At that moment a sound came from the roof, and the man froze. I mean, he was already completely motionless, but there was a change, as if every sense sharpened. He suddenly looked like my cat when it sees a bird fluttering with a broken wing. Like a predator when it senses his prey. Then he disappeared.
Yes, disappeared. One second he was there, the next he had vanished from view, like the shadows had swallowed him in one silent gulp.
A large sack landed in our fireplace, accompanied by a small avalanche of snow, and then a large man was squeezing out of the hearth place. He was huge, but moved quite rapidly for his bulk. His motions were without haste, but within seconds the stockings were full and the presents were underneath the tree. Santa paused to take a bite of the cookie I had left the night before, and then–
It’s hard to describe what happened next. I guess Santa has to be able to move quickly, if he can travel to every house in the world in a single night. That speed was all that kept him alive for those few minutes, but in the end, the pale man was faster. As I’ve since learned in my research, beings such as this man can move inhumanly fast. They wrestled desperately, but in complete silence. It was obvious that it was to the death. The last image I had was of Santa’s booted feet kicking in mid-air, then going limp.
I must have fainted, because the next thing I remember is my mother shaking me awake, scolding me for trying to stay awake and catch Santa. I thought it was just a nightmare until I found out that many of my friends did not get visited by Santa that year. But no one believed me when I told my dream, even when I pointed out the cookie crumbs ground into the carpet. And as I grew older, I realized that no one ever discovered a body, dressed in a red suit or not, so it must have been a bad dream.
But now I have finally realized to the truth: Santa was killed by, and has become, a vampire.
I know that despite my careful building of my case, you don’t believe me. You can’t, because it’s too strange, too far outside your known world. So I challenge you to test it. Investigate the three or four mysterious disappearances every Christmas. Read accounts of the unusually high rate of suicides at Christmas during the Depression, and consider how a “fall” from a great height can help to conceal puncture marks and a general shortage of blood in a body.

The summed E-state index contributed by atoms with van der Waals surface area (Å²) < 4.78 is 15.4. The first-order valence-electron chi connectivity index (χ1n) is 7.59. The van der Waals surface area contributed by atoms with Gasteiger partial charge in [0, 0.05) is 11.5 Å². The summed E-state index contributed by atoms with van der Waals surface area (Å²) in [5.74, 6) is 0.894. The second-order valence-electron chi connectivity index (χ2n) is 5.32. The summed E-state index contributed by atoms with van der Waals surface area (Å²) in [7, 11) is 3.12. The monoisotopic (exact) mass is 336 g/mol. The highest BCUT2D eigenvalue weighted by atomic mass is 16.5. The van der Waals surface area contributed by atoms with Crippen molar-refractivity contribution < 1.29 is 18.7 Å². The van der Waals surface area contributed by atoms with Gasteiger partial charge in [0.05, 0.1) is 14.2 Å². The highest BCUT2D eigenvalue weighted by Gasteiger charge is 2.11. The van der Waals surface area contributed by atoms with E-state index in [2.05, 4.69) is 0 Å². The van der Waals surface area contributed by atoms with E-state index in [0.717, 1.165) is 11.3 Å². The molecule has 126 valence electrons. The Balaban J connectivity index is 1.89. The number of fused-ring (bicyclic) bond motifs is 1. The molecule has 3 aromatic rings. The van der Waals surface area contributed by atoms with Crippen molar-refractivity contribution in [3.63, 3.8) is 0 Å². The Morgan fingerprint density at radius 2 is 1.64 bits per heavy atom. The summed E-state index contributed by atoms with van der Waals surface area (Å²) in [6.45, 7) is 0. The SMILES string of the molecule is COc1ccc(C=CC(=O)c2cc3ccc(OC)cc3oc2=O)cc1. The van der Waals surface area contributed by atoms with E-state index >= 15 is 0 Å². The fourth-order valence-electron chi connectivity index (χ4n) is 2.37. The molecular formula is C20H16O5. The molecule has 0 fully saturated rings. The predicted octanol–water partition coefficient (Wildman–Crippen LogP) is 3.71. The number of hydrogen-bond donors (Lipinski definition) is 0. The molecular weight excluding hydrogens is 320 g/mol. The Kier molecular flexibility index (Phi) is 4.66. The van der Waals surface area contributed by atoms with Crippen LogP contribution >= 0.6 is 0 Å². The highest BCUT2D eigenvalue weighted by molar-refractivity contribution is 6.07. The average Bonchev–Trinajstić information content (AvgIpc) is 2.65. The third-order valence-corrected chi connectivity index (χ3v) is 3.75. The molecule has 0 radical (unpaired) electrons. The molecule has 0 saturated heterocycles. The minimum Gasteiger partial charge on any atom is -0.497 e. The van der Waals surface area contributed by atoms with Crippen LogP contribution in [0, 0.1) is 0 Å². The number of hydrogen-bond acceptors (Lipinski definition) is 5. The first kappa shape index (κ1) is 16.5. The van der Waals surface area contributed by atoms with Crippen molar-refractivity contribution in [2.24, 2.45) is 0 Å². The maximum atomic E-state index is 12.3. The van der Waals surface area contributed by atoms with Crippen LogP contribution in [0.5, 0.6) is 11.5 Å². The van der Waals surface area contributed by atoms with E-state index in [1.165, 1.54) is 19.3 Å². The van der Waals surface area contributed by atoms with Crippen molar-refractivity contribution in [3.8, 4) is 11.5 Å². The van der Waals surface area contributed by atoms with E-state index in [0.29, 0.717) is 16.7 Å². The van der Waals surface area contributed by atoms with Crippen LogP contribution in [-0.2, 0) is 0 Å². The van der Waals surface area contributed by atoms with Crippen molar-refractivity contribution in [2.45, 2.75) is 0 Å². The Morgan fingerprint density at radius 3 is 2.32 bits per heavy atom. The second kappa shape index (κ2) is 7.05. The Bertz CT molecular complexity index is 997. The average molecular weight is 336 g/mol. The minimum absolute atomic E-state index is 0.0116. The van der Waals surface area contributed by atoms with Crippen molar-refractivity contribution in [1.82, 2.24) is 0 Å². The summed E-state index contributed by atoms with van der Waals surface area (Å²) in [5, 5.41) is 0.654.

Consider, if you will, how a vampire out-performs the average mortal, and then calculate the effect of augmentation on a man who already does not age, already can fly around the world, can already move incredibly fast and dexterously, already only comes out at night. And thank whatever God you worship that Santa comes out only once a year. Be grateful that he retains enough scraps of his generosity and compassion that he limits himself to just enough blood to sustain himself for another year, or he could depopulate the Earth in a twinkling.
And so, since I now know the truth, it falls to me to eliminate this monstrosity. I may be over 70, but I have gotten myself in great shape. Good enough to be taken seriously in my attempt to be the oldest person to make a solo visit to the North Pole. And if I can find him in daylight, maybe I’ll have a chance. If not, I hope they find my camp, and this laptop computer, and this account. And I hope someone believes, before it’s too late.
Remember, he sees you when you’re sleeping, he knows when you’re awake.
And he’s HUNGRY.
December 21, 1995